Voucher issue hits home stretch
With the election just a week away, voucher opponents and advocates on Tuesday debated whether a school voucher system would cut into other state-funded programs.
If Utah voters pass school vouchers next Tuesday, money for vouchers will come from the state's general fund. Rep. Sheryl Allen, R-Bountiful, a voucher opponent, said vouchers could cut into programs that also are supported by the general fund, such as Corrections and health and human services.
"I would be, if I was the public, very very worried because this is a very volatile fund," Allen said after the debate at the Salt Lake City Main Library hosted by KCPW Radio and Fox Channel 13.
Rep. Greg Hughes, R-Draper, a voucher supporter, said during the debate a voucher program would be more likely to save money. The Utah State Office of Education estimates an additional 155,000 students will enter Utah schools over the next 10 years. A voucher program, Hughes said, would help to divert some of those students to private schools at a lower cost to the state.
"That ultimately does save these general fund dollars, which we have a need for," Hughes said.
One listener asked whether offering families voucher money would violate separation of church and state if parents put the money toward private, religious schools. If voters pass Referendum 1 on Tuesday, all families eventually would be eligible to receive $500 to $3,000 from the state per child per year, depending on income.
Richard Eyre, a voucher supporter, said the program would not violate the Constitution.
"The money doesn't go to the school, it goes to the parents," Eyre said.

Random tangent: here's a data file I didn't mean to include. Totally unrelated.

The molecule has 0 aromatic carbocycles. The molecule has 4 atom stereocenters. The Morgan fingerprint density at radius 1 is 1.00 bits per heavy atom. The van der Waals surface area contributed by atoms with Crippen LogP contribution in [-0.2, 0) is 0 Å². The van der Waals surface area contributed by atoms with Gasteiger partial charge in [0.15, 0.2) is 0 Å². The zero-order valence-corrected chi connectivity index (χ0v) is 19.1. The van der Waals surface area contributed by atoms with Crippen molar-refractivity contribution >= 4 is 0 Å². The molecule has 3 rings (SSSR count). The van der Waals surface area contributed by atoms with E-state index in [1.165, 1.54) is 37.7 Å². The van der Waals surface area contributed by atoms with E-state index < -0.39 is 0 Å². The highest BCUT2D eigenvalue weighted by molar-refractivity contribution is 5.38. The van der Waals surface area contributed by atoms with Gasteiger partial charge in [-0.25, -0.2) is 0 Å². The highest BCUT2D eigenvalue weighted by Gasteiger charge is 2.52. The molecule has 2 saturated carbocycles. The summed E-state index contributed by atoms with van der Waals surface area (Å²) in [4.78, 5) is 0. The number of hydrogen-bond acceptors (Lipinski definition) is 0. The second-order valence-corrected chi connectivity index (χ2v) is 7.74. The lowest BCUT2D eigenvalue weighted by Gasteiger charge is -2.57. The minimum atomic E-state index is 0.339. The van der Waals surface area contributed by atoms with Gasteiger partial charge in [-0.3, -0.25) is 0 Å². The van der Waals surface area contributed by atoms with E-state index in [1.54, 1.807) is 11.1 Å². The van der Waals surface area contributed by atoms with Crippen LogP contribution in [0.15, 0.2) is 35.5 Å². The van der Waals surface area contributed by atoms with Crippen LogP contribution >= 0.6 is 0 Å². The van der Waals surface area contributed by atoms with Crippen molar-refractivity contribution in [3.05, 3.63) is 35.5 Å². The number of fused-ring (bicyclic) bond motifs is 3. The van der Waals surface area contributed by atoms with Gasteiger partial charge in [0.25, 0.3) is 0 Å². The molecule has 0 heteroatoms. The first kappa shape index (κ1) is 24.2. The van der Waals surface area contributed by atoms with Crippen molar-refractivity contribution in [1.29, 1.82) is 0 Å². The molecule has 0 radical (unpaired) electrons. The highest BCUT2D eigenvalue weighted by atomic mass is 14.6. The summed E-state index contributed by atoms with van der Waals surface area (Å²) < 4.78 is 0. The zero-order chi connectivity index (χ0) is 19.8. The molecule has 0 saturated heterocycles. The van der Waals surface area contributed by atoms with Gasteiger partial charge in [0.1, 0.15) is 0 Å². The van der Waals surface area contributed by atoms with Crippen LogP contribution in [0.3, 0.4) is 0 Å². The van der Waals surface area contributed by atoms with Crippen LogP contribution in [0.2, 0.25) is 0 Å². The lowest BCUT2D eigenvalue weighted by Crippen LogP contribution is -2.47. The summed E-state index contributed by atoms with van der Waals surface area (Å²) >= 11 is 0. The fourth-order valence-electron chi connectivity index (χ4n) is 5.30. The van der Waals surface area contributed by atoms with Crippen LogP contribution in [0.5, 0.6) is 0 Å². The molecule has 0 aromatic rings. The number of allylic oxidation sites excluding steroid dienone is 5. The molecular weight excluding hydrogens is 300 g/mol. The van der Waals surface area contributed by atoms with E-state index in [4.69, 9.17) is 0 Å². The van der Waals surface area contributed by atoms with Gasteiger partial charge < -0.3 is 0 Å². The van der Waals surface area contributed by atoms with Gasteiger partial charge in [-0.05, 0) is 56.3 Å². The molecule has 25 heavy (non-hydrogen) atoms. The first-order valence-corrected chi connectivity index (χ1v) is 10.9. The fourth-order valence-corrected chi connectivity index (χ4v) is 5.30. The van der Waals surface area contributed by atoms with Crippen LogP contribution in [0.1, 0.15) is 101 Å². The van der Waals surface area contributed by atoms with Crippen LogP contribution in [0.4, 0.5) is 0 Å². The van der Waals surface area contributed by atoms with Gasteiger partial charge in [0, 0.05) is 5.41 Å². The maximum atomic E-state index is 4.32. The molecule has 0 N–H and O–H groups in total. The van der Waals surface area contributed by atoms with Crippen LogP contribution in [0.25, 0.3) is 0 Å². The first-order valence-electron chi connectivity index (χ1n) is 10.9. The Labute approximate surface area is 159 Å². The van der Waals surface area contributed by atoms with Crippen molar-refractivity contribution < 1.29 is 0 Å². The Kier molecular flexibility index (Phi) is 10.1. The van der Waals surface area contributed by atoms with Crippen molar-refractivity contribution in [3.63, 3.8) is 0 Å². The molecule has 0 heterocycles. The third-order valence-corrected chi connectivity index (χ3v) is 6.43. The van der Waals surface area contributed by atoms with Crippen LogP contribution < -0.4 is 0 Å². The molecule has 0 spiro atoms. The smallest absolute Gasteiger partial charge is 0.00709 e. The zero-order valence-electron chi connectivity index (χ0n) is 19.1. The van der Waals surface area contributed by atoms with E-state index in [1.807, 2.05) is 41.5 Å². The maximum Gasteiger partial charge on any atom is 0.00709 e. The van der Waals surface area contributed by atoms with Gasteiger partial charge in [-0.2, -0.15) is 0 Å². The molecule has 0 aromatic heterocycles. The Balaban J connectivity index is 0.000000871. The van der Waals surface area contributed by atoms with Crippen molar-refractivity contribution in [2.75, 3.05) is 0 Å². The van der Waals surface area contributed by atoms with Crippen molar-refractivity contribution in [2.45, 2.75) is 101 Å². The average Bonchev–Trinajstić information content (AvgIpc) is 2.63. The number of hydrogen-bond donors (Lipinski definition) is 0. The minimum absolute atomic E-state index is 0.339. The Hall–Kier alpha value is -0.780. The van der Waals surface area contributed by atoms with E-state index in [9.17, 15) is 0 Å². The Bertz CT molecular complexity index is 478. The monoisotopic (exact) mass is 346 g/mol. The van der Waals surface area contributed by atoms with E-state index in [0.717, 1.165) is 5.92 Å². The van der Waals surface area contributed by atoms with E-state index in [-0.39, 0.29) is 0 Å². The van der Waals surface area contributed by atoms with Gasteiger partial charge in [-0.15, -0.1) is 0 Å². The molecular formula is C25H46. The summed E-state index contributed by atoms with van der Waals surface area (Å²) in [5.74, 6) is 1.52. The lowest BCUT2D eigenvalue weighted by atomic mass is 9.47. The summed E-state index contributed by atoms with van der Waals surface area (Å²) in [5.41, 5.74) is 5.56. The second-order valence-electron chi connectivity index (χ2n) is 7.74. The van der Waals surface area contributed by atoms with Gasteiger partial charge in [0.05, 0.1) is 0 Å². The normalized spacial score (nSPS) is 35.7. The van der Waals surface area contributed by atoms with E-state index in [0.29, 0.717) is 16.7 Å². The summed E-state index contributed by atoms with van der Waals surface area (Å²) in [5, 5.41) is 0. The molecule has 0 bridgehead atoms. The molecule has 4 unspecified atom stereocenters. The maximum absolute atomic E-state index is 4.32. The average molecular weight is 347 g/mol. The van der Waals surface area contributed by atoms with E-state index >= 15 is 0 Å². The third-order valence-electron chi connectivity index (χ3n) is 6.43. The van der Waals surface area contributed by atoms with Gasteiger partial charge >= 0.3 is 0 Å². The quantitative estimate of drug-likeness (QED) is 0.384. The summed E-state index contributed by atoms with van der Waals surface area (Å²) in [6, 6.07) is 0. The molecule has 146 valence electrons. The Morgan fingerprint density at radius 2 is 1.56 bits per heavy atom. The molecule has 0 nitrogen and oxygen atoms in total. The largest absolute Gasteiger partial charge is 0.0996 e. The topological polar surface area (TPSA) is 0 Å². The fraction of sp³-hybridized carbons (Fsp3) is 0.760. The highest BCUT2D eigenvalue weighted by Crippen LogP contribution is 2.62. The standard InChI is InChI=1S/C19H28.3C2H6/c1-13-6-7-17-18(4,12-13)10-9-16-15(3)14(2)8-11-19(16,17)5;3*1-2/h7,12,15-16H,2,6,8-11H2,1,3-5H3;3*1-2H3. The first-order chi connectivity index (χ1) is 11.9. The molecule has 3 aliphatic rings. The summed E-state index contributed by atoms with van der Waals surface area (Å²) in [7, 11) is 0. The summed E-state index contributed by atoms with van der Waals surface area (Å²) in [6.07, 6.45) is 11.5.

Hughes added that religious colleges such as Brigham Young University are filled with students attending on federal Pell Grants.
Voucher opponent Pat Rusk, however, said such an argument is a semantics game. Ultimately, taxpayer money would go to religious schools under the voucher program, she said.
"A Pell Grant is not given to millionaires," the former Utah Education Association president added. "It's given on the basis of need and must be taken to an accredited school."
Under Utah's voucher law, families of all incomes would be eligible for different amounts of voucher money, and private schools accepting vouchers would not necessarily have to be accredited.
Upcoming debates on vouchers
* Larry Miller will host a voucher debate Thursday at 12:30 p.m. at Jordan Commons, 9400 S. State St., Sandy. Doug Wright of KSL Radio will moderate this community forum.
* Juan Diego Catholic High School will hold a voucher debate at the school, 300 E. 11800 South, Draper, on Thursday at 7 p.m. Richard Eyre, of Parents for Choice in Education, will debate Pat Rusk, former president of the Utah Education Association.
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